Pineapple’s tangy juice can be irritating for some babies. Plus the fibrous flesh takes more chewing skills. Start with cooked pureed pineapple around 6-8 months. Gradually advance to diced pieces as chewing improves near 1 year.

Fruits to Avoid for Babies with Allergies

Babies with suspected or diagnosed food allergies may need to avoid certain fruits entirely, especially high allergen fruits like:


Strawberries are a common allergen, especially for babies with latex sensitivity. Avoid them entirely for babies with suspected allergies.


Kiwi allergy often goes hand-in-hand with latex fruit allergies. Skip kiwi for babies with multiple fruit allergies.


Like kiwi, mango allergies are closely linked to latex fruit allergies. Avoid in babies with suspected fruit allergies.


Banana allergy is less common but can occur. Avoid bananas or any plantation bananas like red bananas for babies with allergy concerns.


Oranges, lemons, limes and grapefruit are common allergens. Avoid all citrus fruits in babies with known allergies to any citrus varieties.

Safely Introducing New Fruits

When introducing new fruits to your baby’s diet, follow these tips for safety:

  • Start with cooked purees and mashed fruits
  • Focus on mild flavors like pears and apples initially
  • Gradually advance textures as chewing skills improve
  • Start with small amounts like 1-2 tsp
  • Wait 3-5 days between new foods to check for reactions
  • Always supervise feeding and watch for choking

Around 8 months, diced soft fruits can be tried. By 12 months, most babies can manage small pieces of raw soft fruits as chewing, grasping and swallowing skills improve. But some fruits should still be avoided at 1 year or prepared carefully. Follow baby’s lead and watch for readiness with new textures.

Choking Risks and Prevention

To prevent choking on fruits, follow these guidelines:

  • Avoid hard, round, whole fruits before 12 months like grapes, berries, cherry tomatoes
  • Cook fruits or puree to soft consistency for first intro
  • As baby approaches 1 year, steam or bake fruits to soften before serving
  • Cut all fruits and vegetables into small, manageable pieces
  • Remove all pits, seeds and tough skins
  • Always stay seated with baby during meals and snacks
  • Watch for gagging or choking on any foods and discontinue if concerns arise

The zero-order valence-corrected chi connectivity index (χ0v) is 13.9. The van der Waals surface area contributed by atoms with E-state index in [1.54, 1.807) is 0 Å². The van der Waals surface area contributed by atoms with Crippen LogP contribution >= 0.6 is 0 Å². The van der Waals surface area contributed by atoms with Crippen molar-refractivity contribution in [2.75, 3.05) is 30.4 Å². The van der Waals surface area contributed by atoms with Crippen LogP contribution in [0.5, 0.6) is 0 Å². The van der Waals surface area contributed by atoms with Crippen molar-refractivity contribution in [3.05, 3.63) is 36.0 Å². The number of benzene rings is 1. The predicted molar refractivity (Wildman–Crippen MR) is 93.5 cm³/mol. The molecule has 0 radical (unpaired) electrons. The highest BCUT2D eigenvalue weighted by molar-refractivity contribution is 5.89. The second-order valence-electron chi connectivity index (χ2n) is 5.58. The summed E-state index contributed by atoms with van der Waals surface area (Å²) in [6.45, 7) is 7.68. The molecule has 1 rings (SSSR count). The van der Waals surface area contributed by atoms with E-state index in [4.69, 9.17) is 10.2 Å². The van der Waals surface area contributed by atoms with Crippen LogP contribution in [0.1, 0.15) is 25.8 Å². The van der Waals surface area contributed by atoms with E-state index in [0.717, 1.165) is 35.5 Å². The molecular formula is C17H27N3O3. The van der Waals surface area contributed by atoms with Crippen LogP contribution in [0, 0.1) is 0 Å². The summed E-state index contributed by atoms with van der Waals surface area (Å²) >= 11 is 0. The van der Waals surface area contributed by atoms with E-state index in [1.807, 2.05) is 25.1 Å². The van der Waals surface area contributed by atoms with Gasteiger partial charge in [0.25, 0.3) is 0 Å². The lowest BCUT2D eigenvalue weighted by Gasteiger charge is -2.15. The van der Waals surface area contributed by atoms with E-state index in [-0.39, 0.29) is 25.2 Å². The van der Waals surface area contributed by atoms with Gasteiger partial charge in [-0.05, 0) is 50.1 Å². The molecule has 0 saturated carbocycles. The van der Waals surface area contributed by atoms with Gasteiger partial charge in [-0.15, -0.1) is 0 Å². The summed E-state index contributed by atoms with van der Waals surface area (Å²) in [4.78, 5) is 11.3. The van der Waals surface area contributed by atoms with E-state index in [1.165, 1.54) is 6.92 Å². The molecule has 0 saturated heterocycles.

If your baby starts choking, immediately perform back blows and chest thrusts. Call emergency help if choking persists. Preventing choking is key since babies have underdeveloped gag reflexes.

Health Benefits of Fruits

Fruits offer great nutritional value for growing babies including:

  • Vitamin C for immunity
  • Fiber for digestion
  • Antioxidants like vitamin A for eyesight and organ health
  • Potassium for muscle and nerve function
  • folate for healthy blood and growth
  • Phytochemicals and flavonoids for cell health

Fruits also familiarize babies with sweet flavors other than breast milk or formula. They provide variety and important nutrients for supplementing a baby’s diet after 6 months of age. Babies can continue eating fruits, along with vegetables and grains, as they transition to table foods around 12 months old.

Maximizing Nutrition

To get the most nutrition from fruits:

  • Serve a rainbow of colors like berries, orange slices, melon, mango
  • Leave skins on when possible, as nutrients concentrate in or near peels
  • Cook lightly via steaming to preserve water-soluble vitamins
  • Pair fruits with yogurt or oatmeal for balanced snacks and meals
  • Offer fruits 2-3 times per day as first foods and snacks

Avoid overcooking fruits to limit vitamin loss. Introduce one fruit at a time and aim for variety week-to-week for well-rounded nutrition.

Common Fruit Allergies

Fruit allergies in babies are fairly uncommon but possible. Common fruit allergy triggers include:

  • Berries – strawberries, blueberries, blackberries
  • Citrus – oranges, grapefruit, lemons, limes
  • Melons – cantaloupe, honeydew, watermelon
  • Tropical fruits – mango, kiwi, pineapple, passionfruit
  • Apples